Humanitarian Groups in Idleb: Dozens of Aid Workers Killed and Displaced … and a Tent Has Become a Dream

Humanitarian workers have met to mourn their colleagues who were killed by the regime during the recent assault on northern Syria writes Alsouria Net.

Dozens of workers from Syrian relief organizations participated in a solidarity rally on Tuesday, offering condolences for colleagues killed over the past few weeks in the bombing campaigns by Russia, Iran and Assad in Idleb and Aleppo provinces.

The event, held near Bab al-Hawa, north of Idleb, was organized by the Syrian NGO Alliance, and was attended by employees of the various organizations that provide services to the hundreds of thousands of displaced people and provide relief to the victims of the military campaigns in Aleppo and Idleb.

Mohamed Aqil Qanas, Director of the Ihsan Relief and Development office in the Aleppo countryside, delivered an opening speech, expressing his sadness over the killing of relief workers who died while working in Idleb and Aleppo over the past few weeks.

“Relief workers who provide aid to people today need help themselves. Among the Ihsan staff, more than 300 people have been forced to flee with their families. Relief teams continue to be targeted, and today we stand in honor of the lives of our colleagues who were martyred during their work providing assistance to the Syrian people,” he said.

The organizers said that the number of displaced persons over the past 12 months had exceeded 948,000, according to the United Nations, noting that more than 80 percent of them were children and women.

They noted that most displaced families had inadequate shelter or places unfit for habitation, and many could not find a tent, adding that, “The tent has become a dream for many displaced families.”

Relief organizations said that “the deteriorating economic situation in the country threatens Syrians in general and displaced people in particular in terms of securing basic needs for the family,” adding that “humanitarian organizations are doing their best to provide assistance to people, but the need is great and there is an urgent need to support relief projects.”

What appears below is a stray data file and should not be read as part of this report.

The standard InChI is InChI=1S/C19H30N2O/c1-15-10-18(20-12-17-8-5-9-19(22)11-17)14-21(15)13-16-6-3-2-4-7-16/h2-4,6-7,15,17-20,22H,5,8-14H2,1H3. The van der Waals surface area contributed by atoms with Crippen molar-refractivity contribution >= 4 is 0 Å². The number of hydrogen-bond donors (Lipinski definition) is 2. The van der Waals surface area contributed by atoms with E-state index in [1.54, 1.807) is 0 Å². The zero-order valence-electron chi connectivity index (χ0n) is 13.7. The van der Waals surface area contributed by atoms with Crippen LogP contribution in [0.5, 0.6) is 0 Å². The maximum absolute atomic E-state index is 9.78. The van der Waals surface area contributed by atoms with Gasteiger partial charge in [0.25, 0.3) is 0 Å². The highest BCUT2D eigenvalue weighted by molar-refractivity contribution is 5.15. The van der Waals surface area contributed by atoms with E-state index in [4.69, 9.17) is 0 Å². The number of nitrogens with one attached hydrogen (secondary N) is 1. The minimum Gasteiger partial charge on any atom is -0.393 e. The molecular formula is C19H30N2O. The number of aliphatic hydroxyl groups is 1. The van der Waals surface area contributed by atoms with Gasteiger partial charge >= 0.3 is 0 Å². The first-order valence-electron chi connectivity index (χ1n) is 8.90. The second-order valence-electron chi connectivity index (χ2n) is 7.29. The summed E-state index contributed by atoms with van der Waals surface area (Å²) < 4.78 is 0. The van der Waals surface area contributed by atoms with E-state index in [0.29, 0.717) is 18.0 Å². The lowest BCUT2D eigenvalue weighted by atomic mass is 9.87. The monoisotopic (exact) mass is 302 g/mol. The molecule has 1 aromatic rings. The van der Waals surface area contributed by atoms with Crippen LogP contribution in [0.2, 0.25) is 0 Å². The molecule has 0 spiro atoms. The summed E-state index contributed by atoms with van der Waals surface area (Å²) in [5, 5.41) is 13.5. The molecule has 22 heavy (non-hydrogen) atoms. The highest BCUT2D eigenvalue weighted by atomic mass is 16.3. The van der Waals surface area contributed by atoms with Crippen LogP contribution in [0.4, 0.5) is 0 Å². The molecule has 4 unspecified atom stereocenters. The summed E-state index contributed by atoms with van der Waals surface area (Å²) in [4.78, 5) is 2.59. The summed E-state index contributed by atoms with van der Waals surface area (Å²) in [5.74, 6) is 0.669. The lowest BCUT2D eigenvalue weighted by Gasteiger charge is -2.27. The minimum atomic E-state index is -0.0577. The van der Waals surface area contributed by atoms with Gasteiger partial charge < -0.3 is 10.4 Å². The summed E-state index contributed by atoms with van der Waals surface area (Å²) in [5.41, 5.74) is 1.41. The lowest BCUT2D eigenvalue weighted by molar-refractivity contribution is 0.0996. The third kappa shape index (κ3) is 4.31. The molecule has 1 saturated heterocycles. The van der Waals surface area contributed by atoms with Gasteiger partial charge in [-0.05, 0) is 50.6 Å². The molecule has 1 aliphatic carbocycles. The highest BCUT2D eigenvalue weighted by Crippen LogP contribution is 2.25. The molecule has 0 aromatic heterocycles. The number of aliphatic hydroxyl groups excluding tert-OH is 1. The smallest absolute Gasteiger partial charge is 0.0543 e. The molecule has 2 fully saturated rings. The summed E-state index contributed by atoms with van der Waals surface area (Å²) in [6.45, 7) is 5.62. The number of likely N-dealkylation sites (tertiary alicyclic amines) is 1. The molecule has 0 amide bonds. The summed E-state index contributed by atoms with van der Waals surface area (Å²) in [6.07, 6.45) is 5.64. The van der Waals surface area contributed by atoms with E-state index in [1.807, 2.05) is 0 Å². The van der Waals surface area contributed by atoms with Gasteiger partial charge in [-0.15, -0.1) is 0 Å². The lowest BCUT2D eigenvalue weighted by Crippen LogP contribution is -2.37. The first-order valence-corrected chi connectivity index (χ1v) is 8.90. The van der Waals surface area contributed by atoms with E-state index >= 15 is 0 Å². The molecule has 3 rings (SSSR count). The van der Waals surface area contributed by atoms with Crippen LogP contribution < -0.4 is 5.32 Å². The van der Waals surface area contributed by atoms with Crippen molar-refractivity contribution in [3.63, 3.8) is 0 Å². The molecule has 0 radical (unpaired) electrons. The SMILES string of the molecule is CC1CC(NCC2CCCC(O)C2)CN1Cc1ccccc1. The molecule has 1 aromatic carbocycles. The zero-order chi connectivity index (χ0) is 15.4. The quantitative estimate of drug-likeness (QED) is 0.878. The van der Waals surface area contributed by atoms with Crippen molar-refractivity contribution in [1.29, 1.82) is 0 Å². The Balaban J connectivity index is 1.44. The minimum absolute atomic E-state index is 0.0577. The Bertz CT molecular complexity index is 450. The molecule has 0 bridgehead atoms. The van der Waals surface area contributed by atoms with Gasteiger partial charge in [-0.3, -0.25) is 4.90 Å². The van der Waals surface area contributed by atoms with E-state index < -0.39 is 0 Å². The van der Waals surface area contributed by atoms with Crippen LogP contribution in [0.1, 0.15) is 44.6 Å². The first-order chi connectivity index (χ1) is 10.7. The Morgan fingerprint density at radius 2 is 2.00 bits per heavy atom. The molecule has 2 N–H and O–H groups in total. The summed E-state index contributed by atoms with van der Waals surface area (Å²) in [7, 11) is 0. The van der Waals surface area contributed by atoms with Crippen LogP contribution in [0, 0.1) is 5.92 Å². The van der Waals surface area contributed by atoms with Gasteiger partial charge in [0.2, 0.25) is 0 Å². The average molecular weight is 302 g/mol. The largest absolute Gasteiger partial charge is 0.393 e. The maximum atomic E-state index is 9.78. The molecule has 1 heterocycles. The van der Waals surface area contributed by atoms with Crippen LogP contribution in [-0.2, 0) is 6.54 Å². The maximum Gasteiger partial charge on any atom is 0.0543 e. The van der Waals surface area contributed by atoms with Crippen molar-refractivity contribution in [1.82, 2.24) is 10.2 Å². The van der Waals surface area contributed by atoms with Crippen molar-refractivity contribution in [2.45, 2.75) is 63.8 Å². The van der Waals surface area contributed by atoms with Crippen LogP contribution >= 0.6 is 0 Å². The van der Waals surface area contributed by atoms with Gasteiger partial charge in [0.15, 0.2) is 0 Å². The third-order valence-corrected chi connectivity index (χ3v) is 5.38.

In addition to the deaths of relief activists in Idleb and Aleppo, hundreds of activists from relief organizations have recently been forced to flee from the areas where they were living and providing their services as a result of the bloody military campaign launched by Russia, Iran and Assad, which intensified last February.

On Feb. 19, 2020,s the Syrian NGO Alliance held a press conference in the Turkish city of Istanbul, aiming to draw the world’s attention to the humanitarian catastrophe facing Idleb and warning the international community of the dire consequences of the military escalation in the province by the regime and its allies.

The press conference came out with a series of messages and warnings after reviewing the humanitarian situation in Idleb, which has been experiencing the worst humanitarian disaster in Syria since 2011.

The conference press release described what was happening in northwestern Syria as “the worst protection crisis”, especially with regards to the displacement of hundreds of thousands of people from their areas, without shelter or the minimum levels of protection.

The statement said more than 900,000 civilians were displaced during the recent military campaign by Assad’s forces, 81 percent of whom were women and children, most of whom were displaced more than three times.

The organizations estimated the funding required to respond to the recent displacement crisis would be about 336 million dollars, of which the United Nations has only 20 percent (70 million dollars), meaning the current amount covers the basic response without being able to cover the integrated humanitarian intervention that displaced people need.

The press conference reviewed, in figures and statistics, the suffering of the displaced people in northern Syria in light of poor weather conditions, pointing out that the current camps are overcrowded given the scarcity of houses, which forced most displaced people to sleep in the open and under trees.

 

This article was translated and edited by The Syrian Observer. The Syrian Observer has not verified the content of this story. Responsibility for the information and views set out in this article lies entirely with the author.

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